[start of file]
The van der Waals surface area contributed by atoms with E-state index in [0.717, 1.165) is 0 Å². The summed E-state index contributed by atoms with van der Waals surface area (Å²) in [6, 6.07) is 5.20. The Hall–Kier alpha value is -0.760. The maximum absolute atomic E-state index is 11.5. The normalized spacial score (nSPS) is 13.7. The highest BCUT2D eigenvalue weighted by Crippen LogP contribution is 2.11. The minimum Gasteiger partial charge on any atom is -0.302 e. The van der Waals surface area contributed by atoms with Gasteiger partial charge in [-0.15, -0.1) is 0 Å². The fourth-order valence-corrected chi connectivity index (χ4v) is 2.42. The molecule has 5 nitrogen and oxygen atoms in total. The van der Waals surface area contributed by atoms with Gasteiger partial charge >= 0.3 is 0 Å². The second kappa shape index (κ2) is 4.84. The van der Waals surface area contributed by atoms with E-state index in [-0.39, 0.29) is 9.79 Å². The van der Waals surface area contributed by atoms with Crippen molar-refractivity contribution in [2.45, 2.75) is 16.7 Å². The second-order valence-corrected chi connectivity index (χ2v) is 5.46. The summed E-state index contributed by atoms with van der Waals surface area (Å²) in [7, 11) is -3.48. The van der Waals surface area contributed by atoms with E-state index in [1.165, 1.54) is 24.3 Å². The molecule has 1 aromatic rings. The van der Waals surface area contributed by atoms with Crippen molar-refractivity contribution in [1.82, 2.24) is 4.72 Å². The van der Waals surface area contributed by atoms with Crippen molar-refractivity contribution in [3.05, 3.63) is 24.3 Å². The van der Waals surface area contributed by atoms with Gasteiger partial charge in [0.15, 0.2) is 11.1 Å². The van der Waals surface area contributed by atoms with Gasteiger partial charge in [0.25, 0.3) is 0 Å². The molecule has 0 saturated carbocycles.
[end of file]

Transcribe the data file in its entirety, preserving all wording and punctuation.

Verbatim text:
The van der Waals surface area contributed by atoms with E-state index in [0.717, 1.165) is 0 Å². The summed E-state index contributed by atoms with van der Waals surface area (Å²) in [6, 6.07) is 5.20. The Hall–Kier alpha value is -0.760. The maximum absolute atomic E-state index is 11.5. The normalized spacial score (nSPS) is 13.7. The highest BCUT2D eigenvalue weighted by Crippen LogP contribution is 2.11. The minimum Gasteiger partial charge on any atom is -0.302 e. The van der Waals surface area contributed by atoms with Gasteiger partial charge in [-0.15, -0.1) is 0 Å². The fourth-order valence-corrected chi connectivity index (χ4v) is 2.42. The molecule has 5 nitrogen and oxygen atoms in total. The van der Waals surface area contributed by atoms with Gasteiger partial charge >= 0.3 is 0 Å². The second kappa shape index (κ2) is 4.84. The van der Waals surface area contributed by atoms with E-state index in [-0.39, 0.29) is 9.79 Å². The van der Waals surface area contributed by atoms with Crippen molar-refractivity contribution in [2.45, 2.75) is 16.7 Å². The second-order valence-corrected chi connectivity index (χ2v) is 5.46. The summed E-state index contributed by atoms with van der Waals surface area (Å²) in [7, 11) is -3.48. The van der Waals surface area contributed by atoms with E-state index in [1.165, 1.54) is 24.3 Å². The molecule has 1 aromatic rings. The van der Waals surface area contributed by atoms with Crippen molar-refractivity contribution in [1.82, 2.24) is 4.72 Å². The van der Waals surface area contributed by atoms with Crippen molar-refractivity contribution in [3.05, 3.63) is 24.3 Å². The van der Waals surface area contributed by atoms with Gasteiger partial charge in [0.15, 0.2) is 11.1 Å². The van der Waals surface area contributed by atoms with Gasteiger partial charge in [0.25, 0.3) is 0 Å². The molecule has 0 saturated carbocycles.